I Was Wrong: UX Myths
In 2009 I wrote about cognitive load and asked the question, “If users have a working memory limit of approximately seven items, how can you justify twelve global navigation options?”
I’ve been meaning to revisit this, almost since I wrote it. Because I was wrong.
I’ve read more about cognitive load and had a chance to discuss it with some psychologists. Because users don’t have to memorize your navigation, and because they tend to select the first viable option rather than reviewing all choices and then making the optimal selection (this is known as “satisficing”), the seven item “rule” doesn’t apply. Of course, you still have to understand what your visitors’ key tasks will be and help make those possible.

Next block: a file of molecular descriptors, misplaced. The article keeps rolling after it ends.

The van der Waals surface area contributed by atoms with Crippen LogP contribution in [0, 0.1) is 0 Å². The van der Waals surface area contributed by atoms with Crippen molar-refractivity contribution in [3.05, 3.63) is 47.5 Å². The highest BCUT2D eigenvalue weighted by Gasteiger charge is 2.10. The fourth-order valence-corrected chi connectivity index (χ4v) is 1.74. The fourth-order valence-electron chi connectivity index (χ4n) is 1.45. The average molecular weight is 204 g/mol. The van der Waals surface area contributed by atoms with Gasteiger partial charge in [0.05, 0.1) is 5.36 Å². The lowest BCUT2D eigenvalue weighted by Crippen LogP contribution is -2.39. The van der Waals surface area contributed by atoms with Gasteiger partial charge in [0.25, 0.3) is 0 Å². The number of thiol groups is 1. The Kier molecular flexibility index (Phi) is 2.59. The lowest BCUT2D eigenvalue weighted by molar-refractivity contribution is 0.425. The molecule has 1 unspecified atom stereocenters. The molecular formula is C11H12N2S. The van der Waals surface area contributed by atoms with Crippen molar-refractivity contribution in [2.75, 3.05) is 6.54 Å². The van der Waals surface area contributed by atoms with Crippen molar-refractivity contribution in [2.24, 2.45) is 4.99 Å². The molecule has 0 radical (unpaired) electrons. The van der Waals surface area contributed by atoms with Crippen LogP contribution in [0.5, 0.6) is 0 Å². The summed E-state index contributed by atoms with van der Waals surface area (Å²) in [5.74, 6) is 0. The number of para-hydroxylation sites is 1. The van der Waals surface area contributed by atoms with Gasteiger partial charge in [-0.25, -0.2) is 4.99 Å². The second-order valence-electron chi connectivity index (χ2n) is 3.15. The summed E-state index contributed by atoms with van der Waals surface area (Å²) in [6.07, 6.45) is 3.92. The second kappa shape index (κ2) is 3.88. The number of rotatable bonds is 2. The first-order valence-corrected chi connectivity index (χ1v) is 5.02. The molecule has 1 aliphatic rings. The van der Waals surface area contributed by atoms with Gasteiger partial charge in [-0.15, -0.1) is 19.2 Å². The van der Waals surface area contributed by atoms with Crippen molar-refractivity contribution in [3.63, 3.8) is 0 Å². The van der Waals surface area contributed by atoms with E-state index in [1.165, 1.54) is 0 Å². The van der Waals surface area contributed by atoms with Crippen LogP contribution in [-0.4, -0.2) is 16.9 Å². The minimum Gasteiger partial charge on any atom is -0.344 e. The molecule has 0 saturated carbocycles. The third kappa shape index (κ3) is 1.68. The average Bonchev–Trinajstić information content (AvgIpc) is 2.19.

My recent post about trusting research over opinions reminded me that there actually is research behind many of these discussions. Fortunately, there are usability and user experience bloggers helping us find that research.
UXMyths wrote an article citing a number of studies and discussions about the 7 item (+/- 2) rule, which seals the deal for me. Let’s go back to the research.